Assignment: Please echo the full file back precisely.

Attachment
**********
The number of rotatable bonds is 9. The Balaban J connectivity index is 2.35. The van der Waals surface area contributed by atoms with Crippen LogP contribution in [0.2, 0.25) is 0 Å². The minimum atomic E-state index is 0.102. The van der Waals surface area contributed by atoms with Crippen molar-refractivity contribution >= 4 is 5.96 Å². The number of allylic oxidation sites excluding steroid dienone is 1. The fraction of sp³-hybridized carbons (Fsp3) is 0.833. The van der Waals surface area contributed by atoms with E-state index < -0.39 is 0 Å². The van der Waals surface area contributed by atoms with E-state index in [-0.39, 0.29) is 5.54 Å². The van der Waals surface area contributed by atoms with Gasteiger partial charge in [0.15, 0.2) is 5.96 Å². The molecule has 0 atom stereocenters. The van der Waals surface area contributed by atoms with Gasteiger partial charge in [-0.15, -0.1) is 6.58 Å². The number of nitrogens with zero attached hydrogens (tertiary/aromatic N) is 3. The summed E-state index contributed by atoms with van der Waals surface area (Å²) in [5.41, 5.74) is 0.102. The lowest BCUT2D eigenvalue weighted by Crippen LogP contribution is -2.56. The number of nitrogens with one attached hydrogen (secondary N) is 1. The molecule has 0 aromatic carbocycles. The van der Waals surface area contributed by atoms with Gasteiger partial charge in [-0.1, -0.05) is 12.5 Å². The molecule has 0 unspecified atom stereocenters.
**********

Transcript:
The number of rotatable bonds is 9. The Balaban J connectivity index is 2.35. The van der Waals surface area contributed by atoms with Crippen LogP contribution in [0.2, 0.25) is 0 Å². The minimum atomic E-state index is 0.102. The van der Waals surface area contributed by atoms with Crippen molar-refractivity contribution >= 4 is 5.96 Å². The number of allylic oxidation sites excluding steroid dienone is 1. The fraction of sp³-hybridized carbons (Fsp3) is 0.833. The van der Waals surface area contributed by atoms with E-state index < -0.39 is 0 Å². The van der Waals surface area contributed by atoms with E-state index in [-0.39, 0.29) is 5.54 Å². The van der Waals surface area contributed by atoms with Gasteiger partial charge in [0.15, 0.2) is 5.96 Å². The molecule has 0 atom stereocenters. The van der Waals surface area contributed by atoms with Gasteiger partial charge in [-0.15, -0.1) is 6.58 Å². The number of nitrogens with zero attached hydrogens (tertiary/aromatic N) is 3. The summed E-state index contributed by atoms with van der Waals surface area (Å²) in [5.41, 5.74) is 0.102. The lowest BCUT2D eigenvalue weighted by Crippen LogP contribution is -2.56. The number of nitrogens with one attached hydrogen (secondary N) is 1. The molecule has 0 aromatic carbocycles. The van der Waals surface area contributed by atoms with Gasteiger partial charge in [-0.1, -0.05) is 12.5 Å². The molecule has 0 unspecified atom stereocenters.